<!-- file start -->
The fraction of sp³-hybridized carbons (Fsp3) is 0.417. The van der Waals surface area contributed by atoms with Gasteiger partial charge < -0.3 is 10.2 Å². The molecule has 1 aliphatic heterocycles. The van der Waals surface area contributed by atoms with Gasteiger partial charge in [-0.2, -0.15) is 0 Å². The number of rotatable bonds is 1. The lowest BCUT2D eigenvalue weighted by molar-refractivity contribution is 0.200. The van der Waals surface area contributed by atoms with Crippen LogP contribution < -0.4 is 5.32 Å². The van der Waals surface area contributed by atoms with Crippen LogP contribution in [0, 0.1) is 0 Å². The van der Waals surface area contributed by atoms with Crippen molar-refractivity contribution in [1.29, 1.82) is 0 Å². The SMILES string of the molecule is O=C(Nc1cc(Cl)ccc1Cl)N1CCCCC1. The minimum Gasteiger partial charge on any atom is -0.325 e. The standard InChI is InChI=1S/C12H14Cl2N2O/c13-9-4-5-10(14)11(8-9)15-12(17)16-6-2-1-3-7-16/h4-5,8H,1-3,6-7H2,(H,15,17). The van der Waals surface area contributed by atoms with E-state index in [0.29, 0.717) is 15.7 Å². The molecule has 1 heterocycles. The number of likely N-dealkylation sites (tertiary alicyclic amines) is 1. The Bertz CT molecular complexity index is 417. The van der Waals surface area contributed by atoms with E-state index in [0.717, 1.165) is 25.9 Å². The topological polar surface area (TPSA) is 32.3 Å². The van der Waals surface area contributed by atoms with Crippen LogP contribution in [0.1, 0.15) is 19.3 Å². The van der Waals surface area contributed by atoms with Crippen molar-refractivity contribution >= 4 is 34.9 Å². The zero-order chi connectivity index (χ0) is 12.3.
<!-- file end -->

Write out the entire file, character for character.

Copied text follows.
The fraction of sp³-hybridized carbons (Fsp3) is 0.417. The van der Waals surface area contributed by atoms with Gasteiger partial charge < -0.3 is 10.2 Å². The molecule has 1 aliphatic heterocycles. The van der Waals surface area contributed by atoms with Gasteiger partial charge in [-0.2, -0.15) is 0 Å². The number of rotatable bonds is 1. The lowest BCUT2D eigenvalue weighted by molar-refractivity contribution is 0.200. The van der Waals surface area contributed by atoms with Crippen LogP contribution < -0.4 is 5.32 Å². The van der Waals surface area contributed by atoms with Crippen LogP contribution in [0, 0.1) is 0 Å². The van der Waals surface area contributed by atoms with Crippen molar-refractivity contribution in [1.29, 1.82) is 0 Å². The SMILES string of the molecule is O=C(Nc1cc(Cl)ccc1Cl)N1CCCCC1. The minimum Gasteiger partial charge on any atom is -0.325 e. The standard InChI is InChI=1S/C12H14Cl2N2O/c13-9-4-5-10(14)11(8-9)15-12(17)16-6-2-1-3-7-16/h4-5,8H,1-3,6-7H2,(H,15,17). The van der Waals surface area contributed by atoms with E-state index in [0.29, 0.717) is 15.7 Å². The molecule has 1 heterocycles. The number of likely N-dealkylation sites (tertiary alicyclic amines) is 1. The Bertz CT molecular complexity index is 417. The van der Waals surface area contributed by atoms with E-state index in [0.717, 1.165) is 25.9 Å². The topological polar surface area (TPSA) is 32.3 Å². The van der Waals surface area contributed by atoms with Crippen LogP contribution in [0.1, 0.15) is 19.3 Å². The van der Waals surface area contributed by atoms with Crippen molar-refractivity contribution >= 4 is 34.9 Å². The zero-order chi connectivity index (χ0) is 12.3.